One of the largest aerospace contracts in the world right now is T-X program, an effort to replace all of the United States' T-38 trainer jets—a.k.a. the aircraft used to train fighter pilots. When counting the potential buys on the foreign export market, some 1,000 new jets are planned for this program.
Rumors are circulating on Twitter that NASA is shaking up its schedule for the Space Launch System. According to the scuttlebutt, the rocket's maiden launch may carry astronauts onboard. Popular Science has confirmed with Stuart McClung, an engineer on the Orion capsule that's designed to ride on SLS, that NASA is indeed considering these changes.
In 1957, the Soviet Union tested the world's first intercontinental ballistic missile. Its harmless payload, the beeping satellite Sputnik, flared bright across the night sky, a reminder to all the world of the missile that put it there. Sixty years later, North Korea is expected to be the fifth country to join that exclusive club, after the United States, China, and India. And while Kim Jong-un's totalitarian state is quiet about the developments, there's enough information available to the public that the question for 2017 isn't will North Korea test a missile, but when?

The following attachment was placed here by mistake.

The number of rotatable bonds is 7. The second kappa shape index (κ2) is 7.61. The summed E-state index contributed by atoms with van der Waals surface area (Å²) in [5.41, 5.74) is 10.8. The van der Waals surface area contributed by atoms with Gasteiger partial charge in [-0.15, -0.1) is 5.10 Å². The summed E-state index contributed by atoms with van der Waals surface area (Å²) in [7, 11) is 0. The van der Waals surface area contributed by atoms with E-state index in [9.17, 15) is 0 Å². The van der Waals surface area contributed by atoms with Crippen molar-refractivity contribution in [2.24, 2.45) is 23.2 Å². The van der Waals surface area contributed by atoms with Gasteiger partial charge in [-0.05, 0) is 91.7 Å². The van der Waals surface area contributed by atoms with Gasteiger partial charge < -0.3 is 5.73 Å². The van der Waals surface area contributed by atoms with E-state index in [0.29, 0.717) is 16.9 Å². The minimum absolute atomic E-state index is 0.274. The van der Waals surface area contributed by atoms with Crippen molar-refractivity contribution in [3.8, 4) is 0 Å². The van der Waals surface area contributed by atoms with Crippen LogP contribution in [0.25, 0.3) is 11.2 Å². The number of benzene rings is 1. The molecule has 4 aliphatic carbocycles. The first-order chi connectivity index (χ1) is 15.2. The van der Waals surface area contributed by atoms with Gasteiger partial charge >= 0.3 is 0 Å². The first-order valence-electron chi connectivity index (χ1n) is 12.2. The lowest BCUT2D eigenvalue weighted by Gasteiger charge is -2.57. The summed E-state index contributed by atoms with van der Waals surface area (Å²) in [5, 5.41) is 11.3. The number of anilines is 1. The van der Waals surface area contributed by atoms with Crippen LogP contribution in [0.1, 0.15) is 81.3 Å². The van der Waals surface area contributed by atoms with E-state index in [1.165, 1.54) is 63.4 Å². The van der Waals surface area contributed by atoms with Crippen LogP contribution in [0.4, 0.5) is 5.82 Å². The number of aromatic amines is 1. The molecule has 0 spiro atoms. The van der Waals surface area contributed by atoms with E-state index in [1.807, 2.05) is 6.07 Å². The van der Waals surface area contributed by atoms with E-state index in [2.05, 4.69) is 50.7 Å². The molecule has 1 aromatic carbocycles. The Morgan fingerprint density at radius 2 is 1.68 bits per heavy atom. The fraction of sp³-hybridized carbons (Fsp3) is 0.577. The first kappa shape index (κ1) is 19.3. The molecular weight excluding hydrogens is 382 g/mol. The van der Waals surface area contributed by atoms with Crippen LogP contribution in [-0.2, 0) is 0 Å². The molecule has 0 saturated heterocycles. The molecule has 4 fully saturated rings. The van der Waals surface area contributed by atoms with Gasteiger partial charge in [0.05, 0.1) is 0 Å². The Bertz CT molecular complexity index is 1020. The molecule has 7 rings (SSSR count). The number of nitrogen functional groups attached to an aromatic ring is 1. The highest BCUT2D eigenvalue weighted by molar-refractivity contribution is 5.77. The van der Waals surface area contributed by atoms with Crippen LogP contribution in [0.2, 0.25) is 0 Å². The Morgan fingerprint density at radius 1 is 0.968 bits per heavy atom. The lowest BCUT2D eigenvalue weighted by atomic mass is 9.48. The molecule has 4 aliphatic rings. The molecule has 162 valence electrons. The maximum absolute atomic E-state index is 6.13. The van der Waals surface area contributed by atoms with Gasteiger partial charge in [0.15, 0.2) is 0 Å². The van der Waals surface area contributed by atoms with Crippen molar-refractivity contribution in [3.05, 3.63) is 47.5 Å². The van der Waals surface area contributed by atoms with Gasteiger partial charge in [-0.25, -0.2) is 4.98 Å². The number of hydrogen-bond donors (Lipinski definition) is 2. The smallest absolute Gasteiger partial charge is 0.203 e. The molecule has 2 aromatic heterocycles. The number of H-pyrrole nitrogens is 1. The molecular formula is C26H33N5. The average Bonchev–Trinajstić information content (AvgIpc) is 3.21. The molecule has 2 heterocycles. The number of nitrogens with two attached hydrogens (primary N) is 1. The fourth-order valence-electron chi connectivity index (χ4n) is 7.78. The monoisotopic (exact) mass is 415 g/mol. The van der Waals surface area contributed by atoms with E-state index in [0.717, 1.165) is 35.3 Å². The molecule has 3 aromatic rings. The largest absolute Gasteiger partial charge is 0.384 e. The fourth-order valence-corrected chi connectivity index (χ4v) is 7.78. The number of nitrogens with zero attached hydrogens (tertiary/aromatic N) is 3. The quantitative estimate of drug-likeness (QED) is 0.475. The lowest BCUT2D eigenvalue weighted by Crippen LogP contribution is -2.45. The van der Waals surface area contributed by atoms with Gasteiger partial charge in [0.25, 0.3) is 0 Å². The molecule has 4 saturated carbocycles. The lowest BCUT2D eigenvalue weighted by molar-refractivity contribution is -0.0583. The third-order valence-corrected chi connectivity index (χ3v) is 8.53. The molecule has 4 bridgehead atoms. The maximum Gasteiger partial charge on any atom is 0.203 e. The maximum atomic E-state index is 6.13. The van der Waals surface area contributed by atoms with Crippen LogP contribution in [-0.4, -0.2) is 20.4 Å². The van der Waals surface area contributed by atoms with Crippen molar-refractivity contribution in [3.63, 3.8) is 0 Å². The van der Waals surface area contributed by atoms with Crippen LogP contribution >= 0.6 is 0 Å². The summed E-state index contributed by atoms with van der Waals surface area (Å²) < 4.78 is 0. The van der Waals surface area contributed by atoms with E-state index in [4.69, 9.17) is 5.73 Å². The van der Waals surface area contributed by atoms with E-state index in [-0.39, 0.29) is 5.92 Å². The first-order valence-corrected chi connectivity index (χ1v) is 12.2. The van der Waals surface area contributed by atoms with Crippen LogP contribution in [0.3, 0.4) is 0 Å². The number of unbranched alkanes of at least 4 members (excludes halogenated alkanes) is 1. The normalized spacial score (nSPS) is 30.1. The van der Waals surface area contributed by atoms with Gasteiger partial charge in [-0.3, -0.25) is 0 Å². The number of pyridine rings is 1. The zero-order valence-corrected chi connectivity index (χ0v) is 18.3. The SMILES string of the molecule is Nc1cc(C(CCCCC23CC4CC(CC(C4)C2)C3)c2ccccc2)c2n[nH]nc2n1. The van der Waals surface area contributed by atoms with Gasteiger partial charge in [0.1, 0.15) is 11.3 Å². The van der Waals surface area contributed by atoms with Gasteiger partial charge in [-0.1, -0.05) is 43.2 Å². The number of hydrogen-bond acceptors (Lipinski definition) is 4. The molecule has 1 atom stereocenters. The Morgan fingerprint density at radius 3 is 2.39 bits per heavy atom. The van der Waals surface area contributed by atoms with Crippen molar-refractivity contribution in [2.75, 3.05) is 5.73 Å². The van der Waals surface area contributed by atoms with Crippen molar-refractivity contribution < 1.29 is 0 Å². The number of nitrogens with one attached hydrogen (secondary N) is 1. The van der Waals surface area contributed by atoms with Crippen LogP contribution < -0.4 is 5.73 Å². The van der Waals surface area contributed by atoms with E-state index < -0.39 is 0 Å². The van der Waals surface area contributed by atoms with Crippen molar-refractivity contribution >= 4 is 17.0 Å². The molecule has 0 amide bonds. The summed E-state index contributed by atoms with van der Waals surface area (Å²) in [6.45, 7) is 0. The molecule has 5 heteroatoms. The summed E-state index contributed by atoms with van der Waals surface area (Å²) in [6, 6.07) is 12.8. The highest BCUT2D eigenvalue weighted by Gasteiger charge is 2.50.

There's something about the crinkle of a fast food wrapper that triggers a longing for a juicy burger ensconced in a soft bun, the tender drippings of a sliced pork shoulder sandwich, or a melty mouthful of chile de arbol hot sauce wrapped in a velvety tortilla. Most of us realize that the goodies within these wrapper aren't very good for us, but a new study in the journal Environmental Science & Technology Letters suggests that the packaging itself might be just as perilous.